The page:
The Art of Play: Recess and the Practice of Invention

reviewed by Shifra Teitelbaum - May 29, 2014

coverTitle: The Art of Play: Recess and the Practice of Invention
Author(s): Anna Beresin
Publisher: Temple University Press, Philadelphia
ISBN: 1439910944, Pages: 202, Year: 2013
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Play is the work of childhood. It has been recognized as essential to healthy child development. Its fundamental importance is reflected in the United Nations Convention of the Rights of the Child, which ensures “the right of the child to rest and leisure, to engage in play and recreational activities . . . and to participate freely in cultural life and the arts” (p. 150). Ginsberg (2007) agrees, contending that play offers children the opportunity to use their creativity while developing their imagination, dexterity, and physical, cognitive, and emotional strength. In these and other ways, he emphasizes, play is critical to healthy brain development.

Yet public schools are not cultivating play—and the lessons it yields for children—very much these days. In The Art of Play, Beresin documents the relationships nine elementary schools have with recess and play. In addition to being the researcher for this book, Beresin is the director of Recess Access. A service-learning project of The University of the Arts, Recess Access donates play materials to under resourced elementary schools. Beresin is trying to shift some of the paradigms about recess and free play in schools. Recess Access fosters play and art in a selection of Philadelphia public schools, and studies the impact on students and schools.

The Art of Play is a folklore study that tells the story of distributing simple play materials—jump ropes, chalk, balls and hoops—at nine elementary schools in the Philadelphia area. It describes and analyzes the cultures and practices regarding recess and free play at the schools, and their responses to the donation of these play materials. Beresin and her team observe and analyze the children’s play, and their responses to the opportunities to play. They also provide the children with paper and india ink to draw about their play.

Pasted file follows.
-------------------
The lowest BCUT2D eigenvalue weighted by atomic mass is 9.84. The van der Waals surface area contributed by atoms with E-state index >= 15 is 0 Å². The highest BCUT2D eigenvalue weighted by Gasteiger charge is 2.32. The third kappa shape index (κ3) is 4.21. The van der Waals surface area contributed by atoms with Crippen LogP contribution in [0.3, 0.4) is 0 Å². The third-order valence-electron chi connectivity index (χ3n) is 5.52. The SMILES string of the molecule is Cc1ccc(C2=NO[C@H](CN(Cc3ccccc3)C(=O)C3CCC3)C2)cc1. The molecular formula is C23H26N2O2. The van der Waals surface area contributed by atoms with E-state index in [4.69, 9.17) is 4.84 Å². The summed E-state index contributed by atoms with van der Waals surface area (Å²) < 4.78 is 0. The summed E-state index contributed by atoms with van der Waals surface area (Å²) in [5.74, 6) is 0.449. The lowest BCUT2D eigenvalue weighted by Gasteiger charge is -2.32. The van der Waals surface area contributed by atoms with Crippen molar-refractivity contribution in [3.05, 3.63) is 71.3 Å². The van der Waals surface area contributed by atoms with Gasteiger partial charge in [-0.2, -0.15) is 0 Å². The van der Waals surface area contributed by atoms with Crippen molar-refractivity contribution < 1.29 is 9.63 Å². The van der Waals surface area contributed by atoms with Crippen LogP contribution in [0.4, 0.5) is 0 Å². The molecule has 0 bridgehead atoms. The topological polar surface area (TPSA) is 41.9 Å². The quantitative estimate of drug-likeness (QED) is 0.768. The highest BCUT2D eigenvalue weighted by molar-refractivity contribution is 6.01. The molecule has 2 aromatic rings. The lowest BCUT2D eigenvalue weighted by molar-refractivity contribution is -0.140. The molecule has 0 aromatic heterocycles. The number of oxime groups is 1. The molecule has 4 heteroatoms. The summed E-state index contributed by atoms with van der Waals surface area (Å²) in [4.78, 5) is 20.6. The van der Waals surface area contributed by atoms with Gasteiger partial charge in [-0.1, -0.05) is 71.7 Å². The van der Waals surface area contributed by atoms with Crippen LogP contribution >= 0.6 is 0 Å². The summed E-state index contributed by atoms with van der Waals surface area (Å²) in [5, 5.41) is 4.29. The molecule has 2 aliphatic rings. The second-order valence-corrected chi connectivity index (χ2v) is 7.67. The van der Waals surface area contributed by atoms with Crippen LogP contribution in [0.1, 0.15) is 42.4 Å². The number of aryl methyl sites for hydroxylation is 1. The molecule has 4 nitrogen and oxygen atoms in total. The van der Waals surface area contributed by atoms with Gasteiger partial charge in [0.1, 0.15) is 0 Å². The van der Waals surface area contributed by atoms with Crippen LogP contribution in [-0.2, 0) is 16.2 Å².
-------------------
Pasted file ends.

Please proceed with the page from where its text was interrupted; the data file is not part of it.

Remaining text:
The results are both inspiring and disturbing. The immediate, joyful response of children to the tools and the permission to play is delightful. “There is an explosion of movement, and in a few minutes the yard is a festival of activity. Jump rope, wall ball, football, catch, and dozens of children just bouncing and catching, bouncing and catching. The aide says, “I’ve been here nineteen years and I’ve never seen them look so happy” (p. 79).

The children immediately get down to the business of play: exploring what they can do with the materials, developing their skills and coordination, negotiating turn taking and sharing, and resolving the conflicts that arise in the process. The role of adults is secondary here. Beresin emphasizes “children need stimulation, and not necessarily instruction” (p. 96).

There are a host of practices that are being reinvented during play: the practice of fine and large motor skills; the practice of balance; the practice of friendship; the practice of culture; and with the practice of words, of singing, drawing, dancing, acting; the practice of design, of expansion and contraction; the practice of juxtaposition; the practice of practice. (p. 15)

Beresin captures the nuances of play with these classic materials: the varying chants that accompany jumping rope, the literal and metaphoric impermanence of drawing with chalk, the range of games and activities that can be played with different balls. She also recognizes the role of the master player. Master players may not be the most adept at the specific sport or activity, yet they manage the flow of the play, keeping the play alive. Their peers recognize their abilities, and often defer to them. “Sometimes conflicts can be settled by children with master-player status more quickly than by grown-ups” (p. 61).